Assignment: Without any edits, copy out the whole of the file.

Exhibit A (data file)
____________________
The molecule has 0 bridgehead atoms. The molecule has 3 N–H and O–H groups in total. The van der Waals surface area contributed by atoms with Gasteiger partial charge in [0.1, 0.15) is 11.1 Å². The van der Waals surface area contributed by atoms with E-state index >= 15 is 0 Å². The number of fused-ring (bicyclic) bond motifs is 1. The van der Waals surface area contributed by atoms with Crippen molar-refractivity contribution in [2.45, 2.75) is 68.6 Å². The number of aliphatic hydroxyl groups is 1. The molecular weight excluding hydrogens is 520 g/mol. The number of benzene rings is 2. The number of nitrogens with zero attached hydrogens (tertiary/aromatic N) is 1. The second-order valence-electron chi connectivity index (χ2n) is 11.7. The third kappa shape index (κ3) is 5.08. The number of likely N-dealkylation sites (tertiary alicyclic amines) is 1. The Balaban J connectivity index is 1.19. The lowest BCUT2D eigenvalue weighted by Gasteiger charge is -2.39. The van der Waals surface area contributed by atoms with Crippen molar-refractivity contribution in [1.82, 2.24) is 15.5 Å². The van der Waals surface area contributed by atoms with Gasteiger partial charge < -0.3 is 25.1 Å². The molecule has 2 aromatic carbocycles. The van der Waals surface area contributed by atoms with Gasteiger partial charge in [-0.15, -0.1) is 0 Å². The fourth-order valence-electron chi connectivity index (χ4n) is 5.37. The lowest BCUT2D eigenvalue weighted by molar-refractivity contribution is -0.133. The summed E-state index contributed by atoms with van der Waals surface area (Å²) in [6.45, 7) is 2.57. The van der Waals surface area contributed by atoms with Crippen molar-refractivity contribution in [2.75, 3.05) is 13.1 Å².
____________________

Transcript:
The molecule has 0 bridgehead atoms. The molecule has 3 N–H and O–H groups in total. The van der Waals surface area contributed by atoms with Gasteiger partial charge in [0.1, 0.15) is 11.1 Å². The van der Waals surface area contributed by atoms with E-state index >= 15 is 0 Å². The number of fused-ring (bicyclic) bond motifs is 1. The van der Waals surface area contributed by atoms with Crippen molar-refractivity contribution in [2.45, 2.75) is 68.6 Å². The number of aliphatic hydroxyl groups is 1. The molecular weight excluding hydrogens is 520 g/mol. The number of benzene rings is 2. The number of nitrogens with zero attached hydrogens (tertiary/aromatic N) is 1. The second-order valence-electron chi connectivity index (χ2n) is 11.7. The third kappa shape index (κ3) is 5.08. The number of likely N-dealkylation sites (tertiary alicyclic amines) is 1. The Balaban J connectivity index is 1.19. The lowest BCUT2D eigenvalue weighted by Gasteiger charge is -2.39. The van der Waals surface area contributed by atoms with Crippen molar-refractivity contribution in [1.82, 2.24) is 15.5 Å². The van der Waals surface area contributed by atoms with Gasteiger partial charge < -0.3 is 25.1 Å². The molecule has 2 aromatic carbocycles. The van der Waals surface area contributed by atoms with Gasteiger partial charge in [-0.15, -0.1) is 0 Å². The fourth-order valence-electron chi connectivity index (χ4n) is 5.37. The lowest BCUT2D eigenvalue weighted by molar-refractivity contribution is -0.133. The summed E-state index contributed by atoms with van der Waals surface area (Å²) in [6.45, 7) is 2.57. The van der Waals surface area contributed by atoms with Crippen molar-refractivity contribution in [2.75, 3.05) is 13.1 Å².